Happiness comes in many forms. It’s getting a great parking spot or taking your bra off after a long day. And happiness expert Gretchen Rubin has dedicated her work to exploring the “how” and “why” of what makes us happy and how we can feel more joy in our everyday lives. The bestselling author of The Happiness Project, The Four Tendencies and, mostly recently, Outer Order, Inner Calm: Declutter and Organize to Make More Room for Happiness, stopped by The MomForce Podcast to share her pro tips on how you can strengthen your family through proactively learning more about yourself and those around you.
How do expectations factor into happiness?
We all respond to two kinds of expectations: outer expectations (like a work deadline) and inner expectations (like a desire to keep a new year's resolution). Depending on how you meet outer and inner expectations is what classifies you as one of the four tendencies, and unlocking your tendency can help you understand a lot about yourself and the people around you.
What are the four tendencies?
The four tendencies are: an upholder, a questioner, an obliger, or a rebel. And here's a little more information about each of them...
Upholders readily meet outer and inner expectations. They meet the work deadline. They keep the new year's resolution without much fuss. They want to know what other people expect from them, but their expectations for themselves are just as important. Their motto is : Discipline is my freedom.
Questioners challenge all expectations. They'll do something if they think it makes sense. They resist anything arbitrary, inefficient or unjustified. They want justification. Their motto is: I’ll comply if you convince me why.
Obligers readily meet outer expectations, but they struggle to meet inner expectations. The key thing for obligers to know is that if they want to meet an inner expectation, they must create a system of outer accountability. If you want to read more, join a book group. If you want to exercise more, take a class or work out with a trainer. So the motto of the obliger is: You can count on me and I'm counting on you to count on me.
Rebels resist all expectations, outer and inner alike. They want to do what they want to do in their own way; however, if you tell them to do something, they're very likely to resist. And typically they don't tell themselves what to do. And so their motto is: You can't make me and neither can I.
How has being aware of your children’s tendencies helped you parent them?
I'm very much a believer in the genetic roots of personality, and I think that your tendency is something that's hardwired. It's something that you bring into the world. And of course it's influenced by your environment. With my younger daughter, it was very clear to me from the beginning that she was an upholder, and maybe I recognize that more easily because I'm an upholder myself. My older daughter took a lot longer for me to figure out. I couldn't figure out what she was until she went to college and then I realized that she's a questioner.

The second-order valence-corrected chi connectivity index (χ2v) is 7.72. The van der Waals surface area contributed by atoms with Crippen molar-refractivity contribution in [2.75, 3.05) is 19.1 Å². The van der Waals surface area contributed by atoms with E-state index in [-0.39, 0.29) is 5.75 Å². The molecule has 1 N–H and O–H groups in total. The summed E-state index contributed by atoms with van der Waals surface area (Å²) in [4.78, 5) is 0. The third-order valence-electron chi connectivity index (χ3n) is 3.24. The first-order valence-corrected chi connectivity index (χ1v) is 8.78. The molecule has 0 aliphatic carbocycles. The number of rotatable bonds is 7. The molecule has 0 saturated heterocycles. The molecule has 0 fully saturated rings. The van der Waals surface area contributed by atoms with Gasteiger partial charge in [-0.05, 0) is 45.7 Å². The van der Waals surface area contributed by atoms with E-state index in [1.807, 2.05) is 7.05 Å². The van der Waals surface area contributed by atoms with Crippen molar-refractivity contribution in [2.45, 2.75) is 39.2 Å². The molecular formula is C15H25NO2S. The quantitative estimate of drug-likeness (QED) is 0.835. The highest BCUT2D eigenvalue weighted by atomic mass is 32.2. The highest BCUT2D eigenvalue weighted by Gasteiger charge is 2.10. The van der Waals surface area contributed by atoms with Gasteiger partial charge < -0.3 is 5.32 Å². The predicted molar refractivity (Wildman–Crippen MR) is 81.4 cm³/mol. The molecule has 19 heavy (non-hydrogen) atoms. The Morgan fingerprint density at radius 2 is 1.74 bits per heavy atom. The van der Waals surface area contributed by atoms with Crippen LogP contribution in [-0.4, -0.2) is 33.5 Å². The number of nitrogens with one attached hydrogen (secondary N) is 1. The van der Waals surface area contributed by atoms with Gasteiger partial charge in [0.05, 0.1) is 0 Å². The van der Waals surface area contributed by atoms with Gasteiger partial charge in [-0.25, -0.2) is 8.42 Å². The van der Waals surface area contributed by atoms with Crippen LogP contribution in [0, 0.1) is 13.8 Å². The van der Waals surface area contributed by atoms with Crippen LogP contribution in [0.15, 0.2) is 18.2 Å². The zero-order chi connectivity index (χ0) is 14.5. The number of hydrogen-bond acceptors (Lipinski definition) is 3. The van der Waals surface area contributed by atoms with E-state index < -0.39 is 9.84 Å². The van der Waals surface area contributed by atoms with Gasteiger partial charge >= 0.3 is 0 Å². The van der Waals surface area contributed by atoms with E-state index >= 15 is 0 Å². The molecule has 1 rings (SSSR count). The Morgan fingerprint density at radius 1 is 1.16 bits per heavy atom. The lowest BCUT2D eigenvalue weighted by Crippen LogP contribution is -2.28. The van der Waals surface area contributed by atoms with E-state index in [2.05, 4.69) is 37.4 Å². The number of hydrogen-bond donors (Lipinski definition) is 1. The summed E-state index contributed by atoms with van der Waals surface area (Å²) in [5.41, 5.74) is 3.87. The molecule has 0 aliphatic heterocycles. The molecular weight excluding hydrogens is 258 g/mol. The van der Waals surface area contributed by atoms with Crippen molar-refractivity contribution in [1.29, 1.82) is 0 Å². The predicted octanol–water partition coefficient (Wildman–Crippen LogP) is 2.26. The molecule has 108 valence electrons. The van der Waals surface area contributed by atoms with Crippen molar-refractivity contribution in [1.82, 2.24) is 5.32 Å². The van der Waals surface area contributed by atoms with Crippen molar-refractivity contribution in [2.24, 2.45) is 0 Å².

I think it's helpful to know the tendencies because sometimes you can intellectually understand something that eludes you when you’re coming at it from your own experience. Life is confusing to adults and children alike. We all ask ourselves, “Who am I? What do I like? What environments do I thrive in?” I try to say things to my daughters like, “Wow, I noticed that you really like work environments where the organization seems really well-run. You don't seem to like scrappier organizations.” It’s important to help people notice patterns in themselves. Sometimes we don't notice what our strengths are or even what we're interested in. It helps when other people point them out.
What is one way people can help meet their own inner expectations?
One thing I teach people about is the one minute rule. The one minute rule is anything you can do in less than a minute, you go ahead and do it without delay. You don't let yourself off the hook. So if you can print out a document and file it, if you can hang up a coat instead of throwing it over a chair, if you can reach back and throw that piece of trash into the trash can instead of just setting it next to you on your desk, go ahead and do it.
What this does is it just gets rid of that layer of clutter that's on the surface of life. None of these things are consequential, but when you walk into a room that has 50 little tasks, you feel overwhelmed. If you do things one minute at a time, you won't even notice them.